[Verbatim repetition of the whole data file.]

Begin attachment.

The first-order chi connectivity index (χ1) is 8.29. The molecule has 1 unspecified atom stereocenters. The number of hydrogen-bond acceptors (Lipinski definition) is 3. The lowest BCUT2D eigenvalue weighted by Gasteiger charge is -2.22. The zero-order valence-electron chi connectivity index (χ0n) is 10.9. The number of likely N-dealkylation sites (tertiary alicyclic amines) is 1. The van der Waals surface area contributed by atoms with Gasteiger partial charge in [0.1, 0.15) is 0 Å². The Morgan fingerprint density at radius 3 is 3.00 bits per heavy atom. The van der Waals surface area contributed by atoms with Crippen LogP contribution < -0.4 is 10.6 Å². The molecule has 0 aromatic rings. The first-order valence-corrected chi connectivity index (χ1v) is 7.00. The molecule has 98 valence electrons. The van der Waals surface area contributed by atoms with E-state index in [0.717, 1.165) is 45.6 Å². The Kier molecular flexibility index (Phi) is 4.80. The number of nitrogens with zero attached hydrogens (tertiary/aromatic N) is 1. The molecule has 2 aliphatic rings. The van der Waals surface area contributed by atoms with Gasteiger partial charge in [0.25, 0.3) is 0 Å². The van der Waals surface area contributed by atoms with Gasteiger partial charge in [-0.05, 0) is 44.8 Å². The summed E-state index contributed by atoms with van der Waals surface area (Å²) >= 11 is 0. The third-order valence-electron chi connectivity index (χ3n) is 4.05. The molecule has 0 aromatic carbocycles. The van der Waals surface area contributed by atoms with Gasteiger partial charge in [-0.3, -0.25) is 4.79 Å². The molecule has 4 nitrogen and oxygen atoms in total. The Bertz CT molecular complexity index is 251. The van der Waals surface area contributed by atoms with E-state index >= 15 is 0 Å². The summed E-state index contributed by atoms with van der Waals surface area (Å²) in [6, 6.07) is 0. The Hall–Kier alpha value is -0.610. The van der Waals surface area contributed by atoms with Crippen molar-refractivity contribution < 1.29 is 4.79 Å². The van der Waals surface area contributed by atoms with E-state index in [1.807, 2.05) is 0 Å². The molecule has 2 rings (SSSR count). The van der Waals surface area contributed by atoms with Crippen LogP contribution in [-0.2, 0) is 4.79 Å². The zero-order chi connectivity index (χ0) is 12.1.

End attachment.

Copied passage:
The first-order chi connectivity index (χ1) is 8.29. The molecule has 1 unspecified atom stereocenters. The number of hydrogen-bond acceptors (Lipinski definition) is 3. The lowest BCUT2D eigenvalue weighted by Gasteiger charge is -2.22. The zero-order valence-electron chi connectivity index (χ0n) is 10.9. The number of likely N-dealkylation sites (tertiary alicyclic amines) is 1. The van der Waals surface area contributed by atoms with Gasteiger partial charge in [0.1, 0.15) is 0 Å². The Morgan fingerprint density at radius 3 is 3.00 bits per heavy atom. The van der Waals surface area contributed by atoms with Crippen LogP contribution < -0.4 is 10.6 Å². The molecule has 0 aromatic rings. The first-order valence-corrected chi connectivity index (χ1v) is 7.00. The molecule has 98 valence electrons. The van der Waals surface area contributed by atoms with E-state index in [0.717, 1.165) is 45.6 Å². The Kier molecular flexibility index (Phi) is 4.80. The number of nitrogens with zero attached hydrogens (tertiary/aromatic N) is 1. The molecule has 2 aliphatic rings. The van der Waals surface area contributed by atoms with Gasteiger partial charge in [0.25, 0.3) is 0 Å². The van der Waals surface area contributed by atoms with Gasteiger partial charge in [-0.05, 0) is 44.8 Å². The summed E-state index contributed by atoms with van der Waals surface area (Å²) >= 11 is 0. The third-order valence-electron chi connectivity index (χ3n) is 4.05. The molecule has 0 aromatic carbocycles. The van der Waals surface area contributed by atoms with Gasteiger partial charge in [-0.3, -0.25) is 4.79 Å². The molecule has 4 nitrogen and oxygen atoms in total. The Bertz CT molecular complexity index is 251. The van der Waals surface area contributed by atoms with E-state index >= 15 is 0 Å². The summed E-state index contributed by atoms with van der Waals surface area (Å²) in [6, 6.07) is 0. The Hall–Kier alpha value is -0.610. The van der Waals surface area contributed by atoms with Crippen molar-refractivity contribution < 1.29 is 4.79 Å². The van der Waals surface area contributed by atoms with E-state index in [1.807, 2.05) is 0 Å². The molecule has 2 rings (SSSR count). The van der Waals surface area contributed by atoms with Crippen LogP contribution in [-0.2, 0) is 4.79 Å². The zero-order chi connectivity index (χ0) is 12.1.